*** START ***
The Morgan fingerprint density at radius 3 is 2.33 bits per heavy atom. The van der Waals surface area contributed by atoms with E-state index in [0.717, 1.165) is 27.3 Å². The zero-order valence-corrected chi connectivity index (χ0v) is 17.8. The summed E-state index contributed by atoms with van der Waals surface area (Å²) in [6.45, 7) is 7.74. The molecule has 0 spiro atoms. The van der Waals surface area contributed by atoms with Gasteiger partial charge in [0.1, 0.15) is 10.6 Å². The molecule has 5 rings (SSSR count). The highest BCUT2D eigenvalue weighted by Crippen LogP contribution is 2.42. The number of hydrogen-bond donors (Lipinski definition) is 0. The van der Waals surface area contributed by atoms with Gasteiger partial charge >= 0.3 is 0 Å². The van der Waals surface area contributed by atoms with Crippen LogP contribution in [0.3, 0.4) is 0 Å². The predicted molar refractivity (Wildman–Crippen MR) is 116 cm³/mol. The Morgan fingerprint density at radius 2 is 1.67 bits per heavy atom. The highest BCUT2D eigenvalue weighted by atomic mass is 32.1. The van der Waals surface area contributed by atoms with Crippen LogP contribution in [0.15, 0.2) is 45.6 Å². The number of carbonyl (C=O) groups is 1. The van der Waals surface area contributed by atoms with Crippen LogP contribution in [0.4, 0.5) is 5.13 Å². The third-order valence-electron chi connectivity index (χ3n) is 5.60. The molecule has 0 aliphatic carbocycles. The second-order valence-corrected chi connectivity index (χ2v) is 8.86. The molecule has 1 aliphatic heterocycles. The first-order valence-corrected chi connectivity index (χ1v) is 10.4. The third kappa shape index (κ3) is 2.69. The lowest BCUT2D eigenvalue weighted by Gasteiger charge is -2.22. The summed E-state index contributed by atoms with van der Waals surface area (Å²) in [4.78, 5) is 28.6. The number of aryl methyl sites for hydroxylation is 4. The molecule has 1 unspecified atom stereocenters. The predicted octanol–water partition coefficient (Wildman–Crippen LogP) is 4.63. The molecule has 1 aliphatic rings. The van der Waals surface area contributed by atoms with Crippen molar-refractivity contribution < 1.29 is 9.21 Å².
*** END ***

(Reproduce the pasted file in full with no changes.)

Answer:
The Morgan fingerprint density at radius 3 is 2.33 bits per heavy atom. The van der Waals surface area contributed by atoms with E-state index in [0.717, 1.165) is 27.3 Å². The zero-order valence-corrected chi connectivity index (χ0v) is 17.8. The summed E-state index contributed by atoms with van der Waals surface area (Å²) in [6.45, 7) is 7.74. The molecule has 0 spiro atoms. The van der Waals surface area contributed by atoms with Gasteiger partial charge in [0.1, 0.15) is 10.6 Å². The molecule has 5 rings (SSSR count). The highest BCUT2D eigenvalue weighted by Crippen LogP contribution is 2.42. The number of hydrogen-bond donors (Lipinski definition) is 0. The van der Waals surface area contributed by atoms with Gasteiger partial charge >= 0.3 is 0 Å². The van der Waals surface area contributed by atoms with Crippen LogP contribution in [0.3, 0.4) is 0 Å². The predicted molar refractivity (Wildman–Crippen MR) is 116 cm³/mol. The Morgan fingerprint density at radius 2 is 1.67 bits per heavy atom. The highest BCUT2D eigenvalue weighted by atomic mass is 32.1. The van der Waals surface area contributed by atoms with Crippen LogP contribution in [0.15, 0.2) is 45.6 Å². The number of carbonyl (C=O) groups is 1. The van der Waals surface area contributed by atoms with Crippen LogP contribution in [0.4, 0.5) is 5.13 Å². The third-order valence-electron chi connectivity index (χ3n) is 5.60. The molecule has 0 aliphatic carbocycles. The second-order valence-corrected chi connectivity index (χ2v) is 8.86. The molecule has 1 aliphatic heterocycles. The first-order valence-corrected chi connectivity index (χ1v) is 10.4. The third kappa shape index (κ3) is 2.69. The lowest BCUT2D eigenvalue weighted by Gasteiger charge is -2.22. The summed E-state index contributed by atoms with van der Waals surface area (Å²) in [4.78, 5) is 28.6. The number of aryl methyl sites for hydroxylation is 4. The molecule has 1 unspecified atom stereocenters. The predicted octanol–water partition coefficient (Wildman–Crippen LogP) is 4.63. The molecule has 1 aliphatic rings. The van der Waals surface area contributed by atoms with Crippen molar-refractivity contribution < 1.29 is 9.21 Å².